Royal Caribbean started building bigger ships – and now sail the biggest in the world on average by far, including the two indisputably largest cruise ships in the world; Oasis of the Seas and Allure of the Seas. These ships offer so much more than a traditional cruise; they have sports features like rock-climbing, zip lining, Flo-riding (simulated surfing) and ice skating. Adding a huge “Royal Promenade” indoor atrium to their mega-ships with parades, nightclubs, 24-hour pizza, ice cream parlors, cupcakes and even Starbucks Coffee made the ship a fun environment. They brought licensed, full-book Broadway shows to their showrooms and an alliance with DreamWorks Animation brought movies like Shrek and their characters to the kids on board.

 

Carnival Cruise Line, which has always been known as “The Fun Ships,” has recently introduced a whole new initiative called “FunShip 2.0” which includes new family games, comedy clubs and a different style of dining and entertainment presentations in neighborhood settings where many people may go an entire cruise without ever setting foot in the main dining room.

 

Is Traditional Cruising Gone Forever?

 

Cruising has definitely changed and the old style of “mandatory formal night” cruising is gone forever – but there are many luxury cruise lines like Crystal, Seabourn, Silversea and Regent where one can enjoy a very refined style of cruising, but not necessarily a rigid one. They offer gourmet cuisine in a refined atmosphere, but also with plenty of flexibility in your onboard and tour activities.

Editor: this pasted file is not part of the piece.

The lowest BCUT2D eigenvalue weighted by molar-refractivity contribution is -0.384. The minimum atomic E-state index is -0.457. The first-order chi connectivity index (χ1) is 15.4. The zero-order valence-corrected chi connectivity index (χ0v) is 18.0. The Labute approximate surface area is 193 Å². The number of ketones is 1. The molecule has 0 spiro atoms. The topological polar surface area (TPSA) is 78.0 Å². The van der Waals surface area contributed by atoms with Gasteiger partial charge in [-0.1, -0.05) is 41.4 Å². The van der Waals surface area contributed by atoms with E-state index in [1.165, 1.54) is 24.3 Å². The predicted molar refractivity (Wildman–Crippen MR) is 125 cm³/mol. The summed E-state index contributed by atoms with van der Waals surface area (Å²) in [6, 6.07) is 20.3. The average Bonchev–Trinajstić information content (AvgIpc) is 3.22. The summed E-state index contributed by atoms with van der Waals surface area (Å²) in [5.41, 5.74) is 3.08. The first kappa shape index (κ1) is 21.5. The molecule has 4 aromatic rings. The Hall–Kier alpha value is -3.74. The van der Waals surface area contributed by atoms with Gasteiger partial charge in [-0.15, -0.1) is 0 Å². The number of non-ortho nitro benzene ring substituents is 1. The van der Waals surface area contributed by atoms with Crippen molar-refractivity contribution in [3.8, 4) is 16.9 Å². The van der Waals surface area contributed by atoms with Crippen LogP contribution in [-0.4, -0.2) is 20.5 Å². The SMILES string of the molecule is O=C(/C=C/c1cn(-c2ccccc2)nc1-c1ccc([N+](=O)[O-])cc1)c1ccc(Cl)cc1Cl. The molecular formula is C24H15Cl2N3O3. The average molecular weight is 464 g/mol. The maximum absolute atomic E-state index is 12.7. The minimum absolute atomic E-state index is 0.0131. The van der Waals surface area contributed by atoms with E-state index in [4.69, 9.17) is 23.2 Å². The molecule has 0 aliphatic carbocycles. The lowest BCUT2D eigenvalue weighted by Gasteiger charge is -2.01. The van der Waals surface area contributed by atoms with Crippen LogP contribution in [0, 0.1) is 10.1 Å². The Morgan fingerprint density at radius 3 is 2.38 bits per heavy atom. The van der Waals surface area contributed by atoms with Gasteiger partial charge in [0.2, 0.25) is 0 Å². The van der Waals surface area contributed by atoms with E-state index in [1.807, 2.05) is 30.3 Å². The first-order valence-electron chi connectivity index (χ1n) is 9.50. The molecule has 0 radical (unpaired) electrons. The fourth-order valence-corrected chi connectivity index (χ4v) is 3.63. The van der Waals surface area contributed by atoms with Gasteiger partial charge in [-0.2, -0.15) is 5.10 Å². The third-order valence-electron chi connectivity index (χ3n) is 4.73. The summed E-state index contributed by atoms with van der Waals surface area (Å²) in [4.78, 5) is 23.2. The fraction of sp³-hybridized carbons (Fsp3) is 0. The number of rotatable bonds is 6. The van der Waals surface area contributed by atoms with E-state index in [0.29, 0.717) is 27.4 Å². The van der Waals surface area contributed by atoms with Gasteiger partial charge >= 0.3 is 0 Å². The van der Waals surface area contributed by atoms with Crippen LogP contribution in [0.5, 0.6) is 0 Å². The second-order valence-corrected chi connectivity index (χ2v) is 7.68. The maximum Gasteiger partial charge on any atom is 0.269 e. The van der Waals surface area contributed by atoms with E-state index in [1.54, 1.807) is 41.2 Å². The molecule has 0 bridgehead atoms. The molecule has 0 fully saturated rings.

There are also cruise lines that specialize in travel over tradition; Windstar, Oceania and Azamara, with longer itineraries where the ship is in port every day, including some ports where the ship remains for several nights giving the guest a real opportunity to see a special region.

 

Finally, people who want to experience all of the fine traditions they may have seen in a movie like “Titanic” (without the tragic ending) can still try a trans-Atlantic cruise on Cunard’s Queen Mary 2, the last and largest true ocean liner in existence. A seven-day cruise from Southampton that culminates with a majestic entrance past the Statue of Liberty into New York Harbor harkens the history that makes ocean travel a life-changing experience.

 

But where do you find this information? Furthermore, how do you know where to find the best bargains on these investments in a lifetime experience? You must read online cruise guides, including ship descriptions and cruise reviews at CruiseMates.com. Also, you must find a good travel agent with real world knowledge and experience in the cruise industry. These people are worth their weight in gold, but will not cost you an extra penny. They act as your advocate in booking a cruise, but their commission comes from the sellers of the travel, not you (the consumer).

 

Paul Motter is the editor of online cruise guide CruiseMates.com, and a regular contributor to the FoxNews.com travel section. http://www.foxnews.com/archive/author/paul-motter/page-1/index.html

Follow him on Twitter at http://twitter.com/cruisemates or read his articles at http://cruisemates.com.